James Lynn CANYON v. STATE of Alabama.
James Lynn Canyon appeals the circuit court's summary dismissal of his Rule 32, Ala. R.Crim. P., petition for postconviction relief, challenging his January 22, 2001, guilty-plea convictions of third-degree burglary, first-degree theft of property, second-degree theft of property, and the possession of a forged instrument and the resulting 20–year sentences, to be served concurrently. His filing fee was waived. Canyon did not directly appeal his convictions and sentences.
Canyon states that he mailed this, his first, Rule 32 petition on May 15, 2015. As his ground for relief, Canyon argued that the circuit court lacked jurisdiction to accept his guilty plea because, he argued, his constitutional right to be protected from double jeopardy was violated. Canyon contended that his charges and convictions of first-degree theft of property and second-degree theft of property arose from the same acts, facts, and circumstances. Specifically, he alleged that the thefts were of various property taken from the same victim during the same burglary. Canyon further argued that he was improperly convicted of the offense of first-degree theft of property and the lesser-included offense of second-degree theft of property.
The State filed a motion to dismiss, arguing that Canyon committed four separate offenses and that, therefore his claim lacked merit; the State argued that the pistol taken from the victim's house was the basis for the second-degree-theft-of-property conviction and the other items, including knives, a video-cassette recorder, and a microwave, taken from the victim's home were the basis for the first-degree-theft-of-property charge. The State argued that the offenses were not lesser-included offenses and that the claim was not a jurisdictional one. The State also argued that Canyon's claim was precluded because it could have been, but was not, raised at trial or on appeal, Rule 32.2(a)(3) and (a)(5), Ala. R.Crim. P.; and that his petition was time-barred pursuant to Rule 32.2(c), Ala. R.Crim. P.
Thereafter, the circuit court issued an order finding that Canyon's claim lacked merit, that it was precluded by Rule 32.2(a)(3) and (5), and that it was time-barred by Rule 32.2(c).
On appeal, Canyon argues that his petition should not have been summarily dismissed because, he argues, the circuit court lacked jurisdiction over his case in that his right to be free from double jeopardy was violated when he was convicted of theft of property in the first degree and theft of property in the second degree as a result of the same burglary.
“ ‘[J]urisdictional matters are of such magnitude that we take notice of them at any time and do so even ex mero motu. Horn v. Dunn Brothers, Inc., 262 Ala. 404, 79 So.2d 11 (1955).’ Nunn v.. Baker, 518 So.2d 711, 712 (Ala.1987).” Ex parte Kelley, [Ms. 1131451, November 6, 2015] –––So.3d ––––, –––– (Ala.2015). “Because this issue is jurisdictional in nature, we can review it at any time. See Nunn v. Baker, 518 So.2d 711, 712 (Ala.1987).” Pender v. State 740 So.2d 482, 484 (Ala.Crim.App .1999).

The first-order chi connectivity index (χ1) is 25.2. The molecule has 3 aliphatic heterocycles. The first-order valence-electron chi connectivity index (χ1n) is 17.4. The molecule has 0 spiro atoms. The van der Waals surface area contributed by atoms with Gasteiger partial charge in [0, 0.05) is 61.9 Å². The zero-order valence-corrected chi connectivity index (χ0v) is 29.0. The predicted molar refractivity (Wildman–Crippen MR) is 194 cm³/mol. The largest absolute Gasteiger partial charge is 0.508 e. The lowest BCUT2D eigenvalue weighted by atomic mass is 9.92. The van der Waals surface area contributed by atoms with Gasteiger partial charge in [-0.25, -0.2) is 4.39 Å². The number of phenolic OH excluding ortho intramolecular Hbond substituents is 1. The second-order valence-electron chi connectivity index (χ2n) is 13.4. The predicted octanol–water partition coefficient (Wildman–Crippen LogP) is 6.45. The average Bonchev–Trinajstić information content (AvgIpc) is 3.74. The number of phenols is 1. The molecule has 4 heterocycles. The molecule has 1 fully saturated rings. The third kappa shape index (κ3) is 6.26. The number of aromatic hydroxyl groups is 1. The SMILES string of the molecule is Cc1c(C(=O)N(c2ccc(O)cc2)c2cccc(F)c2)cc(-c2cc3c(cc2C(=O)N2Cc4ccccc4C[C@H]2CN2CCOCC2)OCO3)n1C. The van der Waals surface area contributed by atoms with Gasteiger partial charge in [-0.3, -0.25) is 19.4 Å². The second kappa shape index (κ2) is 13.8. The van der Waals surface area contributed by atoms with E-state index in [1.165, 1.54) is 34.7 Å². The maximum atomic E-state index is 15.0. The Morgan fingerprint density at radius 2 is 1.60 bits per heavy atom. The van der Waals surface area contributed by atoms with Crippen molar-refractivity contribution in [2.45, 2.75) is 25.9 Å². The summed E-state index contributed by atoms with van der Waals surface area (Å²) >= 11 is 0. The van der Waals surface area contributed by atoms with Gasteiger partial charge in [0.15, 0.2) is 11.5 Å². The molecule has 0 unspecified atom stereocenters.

“[T]his double jeopardy claim goes to the jurisdiction of the trial court to render judgment. In Ex parte McKelvey, 630 So.2d 56 (Ala.1992), the Alabama Supreme Court examined the double jeopardy issue whether the imposition of separate sentences for convictions arising from the same act was improper under the ground specified in Rule 32.1(b): ‘The court was without jurisdiction to render judgment or to impose sentence.’ It stands to reason that if the double sentencing issue is cognizable, then a double conviction issue is cognizable. See also Salter v. State, 606 So.2d 209 (Ala.Cr.App.1992) (the appellant's failure to raise on direct appeal the claim that he was guilty of only one offense of possession instead of the two offenses for which he was convicted, arguing that his possession of the two controlled substances was simultaneous, did not bar consideration of that issue in a Rule 32 proceeding because that issue presents a jurisdictional claim, not barred by the expiration of the Rule 32 limitations period because it falls within Rule 32.1(c), that is, ‘[t]he sentence imposed exceeds the maximum authorized by law or is otherwise not authorized by law’). Accordingly, we find that Rolling's double jeopardy/jurisdictional issue is not precluded by operation of the limitations period.”
Rolling v. State, 673 So.2d 812, 816 (Ala.Crim.App.1995)(footnote omitted) (Rolling was convicted of the felony murder and reckless manslaughter of the same victim and was sentenced to concurrent terms of life imprisonment and 10 years' imprisonment, respectively, and was granted relief on Rule 32 petition.) In Salter v. State, 606 So.2d 209 (Ala.Crim.App.1992), this Court determined that Salter could raise in a Rule 32 petition his double-jeopardy claim although he had pleaded guilty because, as a jurisdictional matter, he could not be convicted twice of possession of controlled substances for possessing two different types of narcotics in a single point of control at a single time at a single place. See also Pardue v. State, 571 So.2d 320, 329–30 (Ala.Crim.App.1989), rev'd on other grounds, 571 So.2d 333 (Ala.1990) (Pardue was improperly convicted of first- and second-degree theft of property where the convictions were based on a single theft of the same property stolen from the same victim in the same burglary).